I asked this question recently to a number of people. On a normal distribution curve of performance it should look something like this:
-20% are Top Performers
-70% are Average Performers
-10% are Not Performing at all
So, my belief would be if I asked an individual in any professional occupational role, “Tell me what percentage of pros in your field actually know what they are doing?” That I should get a very similar distribution. But I didn’t!
Ask yourself this question right now. How many of your peers, doing the same job you are doing right now, actually know how to do the job?
If you are a plumber, and I put ten plumbers in front of you, are you confident 80-90% can do the job? No? Then how many? If you are an HR Professional, what percentage of your peers are actually good at our profession?
Here was the breakdown I received, in terms of what percentage of peers in your field can actually perform at an acceptable level, as rated by their peer group:
Only 1% of the 394 people surveyed felt like over 90% of people in their field knew what the heck they were doing! 18% of people felt like less than 10% of the people in their field knew what they were doing!
What does this tell us?
Almost everyone overrates their own performance and underrates the performance of those around them doing the same job. It’s really hard for us, in a peer setting, to look at others and go, “yeah, Mary is way better than me!” It’s way easier for us to look at a peer and go, “Oh, Tim? Yeah, he’s an idiot! We don’t let him get near the Happy Meals!”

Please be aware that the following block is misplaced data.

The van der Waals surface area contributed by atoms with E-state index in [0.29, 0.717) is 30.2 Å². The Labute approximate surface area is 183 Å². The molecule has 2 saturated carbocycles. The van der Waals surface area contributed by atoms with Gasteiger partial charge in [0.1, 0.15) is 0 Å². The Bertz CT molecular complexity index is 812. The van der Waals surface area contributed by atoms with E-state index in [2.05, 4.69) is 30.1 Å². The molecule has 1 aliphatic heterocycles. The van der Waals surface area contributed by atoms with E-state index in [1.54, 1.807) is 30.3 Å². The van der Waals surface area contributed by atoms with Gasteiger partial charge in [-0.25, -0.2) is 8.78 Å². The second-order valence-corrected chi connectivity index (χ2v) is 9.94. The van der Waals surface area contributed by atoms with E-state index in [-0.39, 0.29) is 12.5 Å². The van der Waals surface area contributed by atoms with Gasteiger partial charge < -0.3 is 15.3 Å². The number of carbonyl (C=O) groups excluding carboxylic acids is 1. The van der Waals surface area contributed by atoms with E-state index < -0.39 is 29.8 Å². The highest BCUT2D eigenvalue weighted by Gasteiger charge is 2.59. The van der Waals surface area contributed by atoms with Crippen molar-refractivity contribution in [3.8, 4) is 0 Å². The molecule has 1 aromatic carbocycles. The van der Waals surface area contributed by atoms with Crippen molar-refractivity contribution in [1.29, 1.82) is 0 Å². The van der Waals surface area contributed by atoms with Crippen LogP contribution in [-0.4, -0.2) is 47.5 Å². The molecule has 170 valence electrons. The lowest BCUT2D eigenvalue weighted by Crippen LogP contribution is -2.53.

What I actually tend to find when auditing various functions within an organization is that most people can actually do the job that is requested, when it takes lower-level skills. As you ramp up the skill difficulty is when you see larger variations, which isn’t very comforting.
What are the professions that take high skill? Medical, legal, accounting/finance, technology, etc. Most of these professions, to be really good, you need a combination of a strong education, experience, continual learning, and high attention to detail. Because most of these professions are high paying and have high hiring needs, many people are trying to get into the field, but don’t have all four of the requirements mentioned!
Anyone who has gone through a frustrating medical issue where doctors couldn’t find out what was wrong, only then to go to a more well-known medical facility and immediately get a real diagnosis and treatment, understand this perfectly.
If you’ve been through a difficult legal battle you understand the difference between a $300 an hour lawyer and a $1000 an hour lawyer! There are certain things in life you don’t cheap out on. I don’t want the cheapest brain surgeon or tax accountant or criminal defense lawyer. I’m okay with the cheapest quote to cut my lawn.
The difference in skill and performance levels amongst peers is probably greater than we think. I don’t think 20% of people in the same profession are top performers, it’s probably closer to 1%. We know rock stars in a profession when we see them, and it’s rare. You don’t have 2 or 3 on every team.
That’s why it’s critical that if you have high performing talent, at any level, you do almost anything to retain them. Most will outperform a handful of average to low performing peers doing the exact same job.